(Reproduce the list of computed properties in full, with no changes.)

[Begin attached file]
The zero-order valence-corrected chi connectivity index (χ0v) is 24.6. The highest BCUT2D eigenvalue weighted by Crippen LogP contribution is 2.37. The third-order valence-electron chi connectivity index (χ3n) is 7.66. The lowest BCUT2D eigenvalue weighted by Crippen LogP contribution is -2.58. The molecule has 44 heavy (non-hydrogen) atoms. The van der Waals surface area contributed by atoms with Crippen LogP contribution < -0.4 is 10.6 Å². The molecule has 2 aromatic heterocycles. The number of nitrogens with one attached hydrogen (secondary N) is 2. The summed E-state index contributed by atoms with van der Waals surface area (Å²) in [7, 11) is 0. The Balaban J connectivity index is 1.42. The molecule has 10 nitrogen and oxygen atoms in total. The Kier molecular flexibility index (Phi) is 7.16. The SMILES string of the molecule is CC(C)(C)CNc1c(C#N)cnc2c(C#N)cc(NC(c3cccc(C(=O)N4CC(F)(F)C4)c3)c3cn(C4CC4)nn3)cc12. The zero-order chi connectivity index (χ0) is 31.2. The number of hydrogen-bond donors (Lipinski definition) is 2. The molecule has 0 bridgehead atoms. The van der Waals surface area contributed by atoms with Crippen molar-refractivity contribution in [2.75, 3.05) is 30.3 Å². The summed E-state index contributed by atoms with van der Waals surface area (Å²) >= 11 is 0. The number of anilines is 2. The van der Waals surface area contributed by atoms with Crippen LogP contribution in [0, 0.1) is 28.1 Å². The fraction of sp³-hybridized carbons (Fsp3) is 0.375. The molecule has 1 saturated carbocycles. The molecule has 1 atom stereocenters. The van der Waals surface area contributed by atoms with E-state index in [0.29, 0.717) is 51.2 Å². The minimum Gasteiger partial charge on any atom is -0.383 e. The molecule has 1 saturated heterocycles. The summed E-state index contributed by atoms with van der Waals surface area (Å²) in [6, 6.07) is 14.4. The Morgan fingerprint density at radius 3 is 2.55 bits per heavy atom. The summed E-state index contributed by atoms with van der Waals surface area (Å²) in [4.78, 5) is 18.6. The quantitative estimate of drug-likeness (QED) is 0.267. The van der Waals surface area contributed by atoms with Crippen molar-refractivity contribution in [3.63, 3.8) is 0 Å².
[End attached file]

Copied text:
The zero-order valence-corrected chi connectivity index (χ0v) is 24.6. The highest BCUT2D eigenvalue weighted by Crippen LogP contribution is 2.37. The third-order valence-electron chi connectivity index (χ3n) is 7.66. The lowest BCUT2D eigenvalue weighted by Crippen LogP contribution is -2.58. The molecule has 44 heavy (non-hydrogen) atoms. The van der Waals surface area contributed by atoms with Crippen LogP contribution < -0.4 is 10.6 Å². The molecule has 2 aromatic heterocycles. The number of nitrogens with one attached hydrogen (secondary N) is 2. The summed E-state index contributed by atoms with van der Waals surface area (Å²) in [7, 11) is 0. The Balaban J connectivity index is 1.42. The molecule has 10 nitrogen and oxygen atoms in total. The Kier molecular flexibility index (Phi) is 7.16. The SMILES string of the molecule is CC(C)(C)CNc1c(C#N)cnc2c(C#N)cc(NC(c3cccc(C(=O)N4CC(F)(F)C4)c3)c3cn(C4CC4)nn3)cc12. The zero-order chi connectivity index (χ0) is 31.2. The number of hydrogen-bond donors (Lipinski definition) is 2. The molecule has 0 bridgehead atoms. The van der Waals surface area contributed by atoms with Crippen molar-refractivity contribution in [2.75, 3.05) is 30.3 Å². The summed E-state index contributed by atoms with van der Waals surface area (Å²) >= 11 is 0. The number of anilines is 2. The van der Waals surface area contributed by atoms with Crippen LogP contribution in [0, 0.1) is 28.1 Å². The fraction of sp³-hybridized carbons (Fsp3) is 0.375. The molecule has 1 saturated carbocycles. The molecule has 1 atom stereocenters. The van der Waals surface area contributed by atoms with E-state index in [0.29, 0.717) is 51.2 Å². The minimum Gasteiger partial charge on any atom is -0.383 e. The molecule has 1 saturated heterocycles. The summed E-state index contributed by atoms with van der Waals surface area (Å²) in [6, 6.07) is 14.4. The Morgan fingerprint density at radius 3 is 2.55 bits per heavy atom. The summed E-state index contributed by atoms with van der Waals surface area (Å²) in [4.78, 5) is 18.6. The quantitative estimate of drug-likeness (QED) is 0.267. The van der Waals surface area contributed by atoms with Crippen molar-refractivity contribution in [3.63, 3.8) is 0 Å².